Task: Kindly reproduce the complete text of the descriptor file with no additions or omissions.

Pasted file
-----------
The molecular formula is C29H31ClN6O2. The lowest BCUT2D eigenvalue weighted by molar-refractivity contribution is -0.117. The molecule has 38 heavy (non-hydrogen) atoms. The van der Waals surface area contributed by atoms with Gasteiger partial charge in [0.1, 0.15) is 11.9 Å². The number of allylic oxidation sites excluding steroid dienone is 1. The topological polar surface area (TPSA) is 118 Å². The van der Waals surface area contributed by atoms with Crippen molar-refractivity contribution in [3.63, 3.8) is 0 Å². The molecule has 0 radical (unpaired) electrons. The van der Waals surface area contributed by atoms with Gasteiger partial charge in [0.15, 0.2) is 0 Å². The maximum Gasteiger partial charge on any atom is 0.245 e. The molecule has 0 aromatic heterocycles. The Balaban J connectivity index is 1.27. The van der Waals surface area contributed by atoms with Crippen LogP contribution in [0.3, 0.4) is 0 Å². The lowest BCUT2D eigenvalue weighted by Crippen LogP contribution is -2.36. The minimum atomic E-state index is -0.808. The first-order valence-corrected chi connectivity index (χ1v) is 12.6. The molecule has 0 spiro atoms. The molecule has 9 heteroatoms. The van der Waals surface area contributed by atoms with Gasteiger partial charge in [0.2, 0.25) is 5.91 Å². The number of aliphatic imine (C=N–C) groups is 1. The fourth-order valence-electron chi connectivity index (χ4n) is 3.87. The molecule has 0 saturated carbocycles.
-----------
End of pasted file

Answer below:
The molecular formula is C29H31ClN6O2. The lowest BCUT2D eigenvalue weighted by molar-refractivity contribution is -0.117. The molecule has 38 heavy (non-hydrogen) atoms. The van der Waals surface area contributed by atoms with Gasteiger partial charge in [0.1, 0.15) is 11.9 Å². The number of allylic oxidation sites excluding steroid dienone is 1. The topological polar surface area (TPSA) is 118 Å². The van der Waals surface area contributed by atoms with Crippen molar-refractivity contribution in [3.63, 3.8) is 0 Å². The molecule has 0 radical (unpaired) electrons. The van der Waals surface area contributed by atoms with Gasteiger partial charge in [0.15, 0.2) is 0 Å². The maximum Gasteiger partial charge on any atom is 0.245 e. The molecule has 0 aromatic heterocycles. The Balaban J connectivity index is 1.27. The van der Waals surface area contributed by atoms with Crippen LogP contribution in [0.3, 0.4) is 0 Å². The lowest BCUT2D eigenvalue weighted by Crippen LogP contribution is -2.36. The minimum atomic E-state index is -0.808. The first-order valence-corrected chi connectivity index (χ1v) is 12.6. The molecule has 0 spiro atoms. The molecule has 9 heteroatoms. The van der Waals surface area contributed by atoms with Gasteiger partial charge in [0.2, 0.25) is 5.91 Å². The number of aliphatic imine (C=N–C) groups is 1. The fourth-order valence-electron chi connectivity index (χ4n) is 3.87. The molecule has 0 saturated carbocycles.